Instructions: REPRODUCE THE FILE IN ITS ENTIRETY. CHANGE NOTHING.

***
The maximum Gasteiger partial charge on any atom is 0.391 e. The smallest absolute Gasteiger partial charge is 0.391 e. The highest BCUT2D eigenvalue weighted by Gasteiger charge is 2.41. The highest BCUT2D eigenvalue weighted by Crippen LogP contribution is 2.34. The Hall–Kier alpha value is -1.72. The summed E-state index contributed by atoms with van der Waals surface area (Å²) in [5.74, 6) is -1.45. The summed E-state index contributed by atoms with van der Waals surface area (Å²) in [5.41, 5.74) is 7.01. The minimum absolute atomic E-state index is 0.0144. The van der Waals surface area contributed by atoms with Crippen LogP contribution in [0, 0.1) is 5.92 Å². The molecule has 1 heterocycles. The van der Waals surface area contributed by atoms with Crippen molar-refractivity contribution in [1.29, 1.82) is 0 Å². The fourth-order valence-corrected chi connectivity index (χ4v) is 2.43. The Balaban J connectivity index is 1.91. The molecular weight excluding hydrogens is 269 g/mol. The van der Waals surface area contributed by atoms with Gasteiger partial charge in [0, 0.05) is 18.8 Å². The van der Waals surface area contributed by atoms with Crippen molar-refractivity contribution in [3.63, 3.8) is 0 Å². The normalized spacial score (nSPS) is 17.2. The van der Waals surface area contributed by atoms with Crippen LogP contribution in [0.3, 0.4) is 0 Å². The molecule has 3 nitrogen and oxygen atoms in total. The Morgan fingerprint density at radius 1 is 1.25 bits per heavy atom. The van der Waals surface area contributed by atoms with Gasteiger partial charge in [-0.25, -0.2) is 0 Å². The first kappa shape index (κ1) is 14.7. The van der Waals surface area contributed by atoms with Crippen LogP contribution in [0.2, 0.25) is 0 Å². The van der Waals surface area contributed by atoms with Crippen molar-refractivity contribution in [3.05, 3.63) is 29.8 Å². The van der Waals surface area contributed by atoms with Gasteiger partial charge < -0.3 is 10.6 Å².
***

The maximum Gasteiger partial charge on any atom is 0.391 e. The smallest absolute Gasteiger partial charge is 0.391 e. The highest BCUT2D eigenvalue weighted by Gasteiger charge is 2.41. The highest BCUT2D eigenvalue weighted by Crippen LogP contribution is 2.34. The Hall–Kier alpha value is -1.72. The summed E-state index contributed by atoms with van der Waals surface area (Å²) in [5.74, 6) is -1.45. The summed E-state index contributed by atoms with van der Waals surface area (Å²) in [5.41, 5.74) is 7.01. The minimum absolute atomic E-state index is 0.0144. The van der Waals surface area contributed by atoms with Crippen LogP contribution in [0, 0.1) is 5.92 Å². The molecule has 1 heterocycles. The van der Waals surface area contributed by atoms with Crippen molar-refractivity contribution in [1.29, 1.82) is 0 Å². The fourth-order valence-corrected chi connectivity index (χ4v) is 2.43. The Balaban J connectivity index is 1.91. The molecular weight excluding hydrogens is 269 g/mol. The van der Waals surface area contributed by atoms with Gasteiger partial charge in [0, 0.05) is 18.8 Å². The van der Waals surface area contributed by atoms with Crippen molar-refractivity contribution in [3.63, 3.8) is 0 Å². The normalized spacial score (nSPS) is 17.2. The van der Waals surface area contributed by atoms with Crippen LogP contribution in [0.3, 0.4) is 0 Å². The molecule has 3 nitrogen and oxygen atoms in total. The Morgan fingerprint density at radius 1 is 1.25 bits per heavy atom. The van der Waals surface area contributed by atoms with Gasteiger partial charge in [-0.25, -0.2) is 0 Å². The first kappa shape index (κ1) is 14.7. The van der Waals surface area contributed by atoms with Crippen LogP contribution in [0.2, 0.25) is 0 Å². The van der Waals surface area contributed by atoms with Crippen molar-refractivity contribution in [3.05, 3.63) is 29.8 Å². The van der Waals surface area contributed by atoms with Gasteiger partial charge < -0.3 is 10.6 Å².